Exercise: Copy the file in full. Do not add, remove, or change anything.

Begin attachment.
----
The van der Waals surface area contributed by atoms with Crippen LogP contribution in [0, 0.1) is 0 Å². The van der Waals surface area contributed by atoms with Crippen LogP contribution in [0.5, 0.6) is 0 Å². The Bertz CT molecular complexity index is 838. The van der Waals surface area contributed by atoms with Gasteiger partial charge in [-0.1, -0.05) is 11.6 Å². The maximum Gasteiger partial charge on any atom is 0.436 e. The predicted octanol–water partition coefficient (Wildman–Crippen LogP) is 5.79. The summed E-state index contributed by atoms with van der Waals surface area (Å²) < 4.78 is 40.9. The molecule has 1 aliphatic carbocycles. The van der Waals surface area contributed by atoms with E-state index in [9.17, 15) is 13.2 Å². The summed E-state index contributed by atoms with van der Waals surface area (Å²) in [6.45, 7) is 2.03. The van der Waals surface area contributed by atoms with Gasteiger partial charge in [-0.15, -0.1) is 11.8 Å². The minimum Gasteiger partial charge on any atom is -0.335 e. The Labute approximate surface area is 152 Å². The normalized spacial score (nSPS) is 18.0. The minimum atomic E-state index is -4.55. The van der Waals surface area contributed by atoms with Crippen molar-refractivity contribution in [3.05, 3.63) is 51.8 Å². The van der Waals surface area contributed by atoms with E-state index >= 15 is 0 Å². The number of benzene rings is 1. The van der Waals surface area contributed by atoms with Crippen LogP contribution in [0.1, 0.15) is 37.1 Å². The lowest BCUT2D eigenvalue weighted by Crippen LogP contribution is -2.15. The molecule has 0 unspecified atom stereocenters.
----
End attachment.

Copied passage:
The van der Waals surface area contributed by atoms with Crippen LogP contribution in [0, 0.1) is 0 Å². The van der Waals surface area contributed by atoms with Crippen LogP contribution in [0.5, 0.6) is 0 Å². The Bertz CT molecular complexity index is 838. The van der Waals surface area contributed by atoms with Gasteiger partial charge in [-0.1, -0.05) is 11.6 Å². The maximum Gasteiger partial charge on any atom is 0.436 e. The predicted octanol–water partition coefficient (Wildman–Crippen LogP) is 5.79. The summed E-state index contributed by atoms with van der Waals surface area (Å²) < 4.78 is 40.9. The molecule has 1 aliphatic carbocycles. The van der Waals surface area contributed by atoms with E-state index in [9.17, 15) is 13.2 Å². The summed E-state index contributed by atoms with van der Waals surface area (Å²) in [6.45, 7) is 2.03. The van der Waals surface area contributed by atoms with Gasteiger partial charge in [-0.15, -0.1) is 11.8 Å². The minimum Gasteiger partial charge on any atom is -0.335 e. The Labute approximate surface area is 152 Å². The normalized spacial score (nSPS) is 18.0. The minimum atomic E-state index is -4.55. The van der Waals surface area contributed by atoms with Crippen molar-refractivity contribution in [3.05, 3.63) is 51.8 Å². The van der Waals surface area contributed by atoms with E-state index >= 15 is 0 Å². The number of benzene rings is 1. The van der Waals surface area contributed by atoms with Crippen LogP contribution in [0.1, 0.15) is 37.1 Å². The lowest BCUT2D eigenvalue weighted by Crippen LogP contribution is -2.15. The molecule has 0 unspecified atom stereocenters.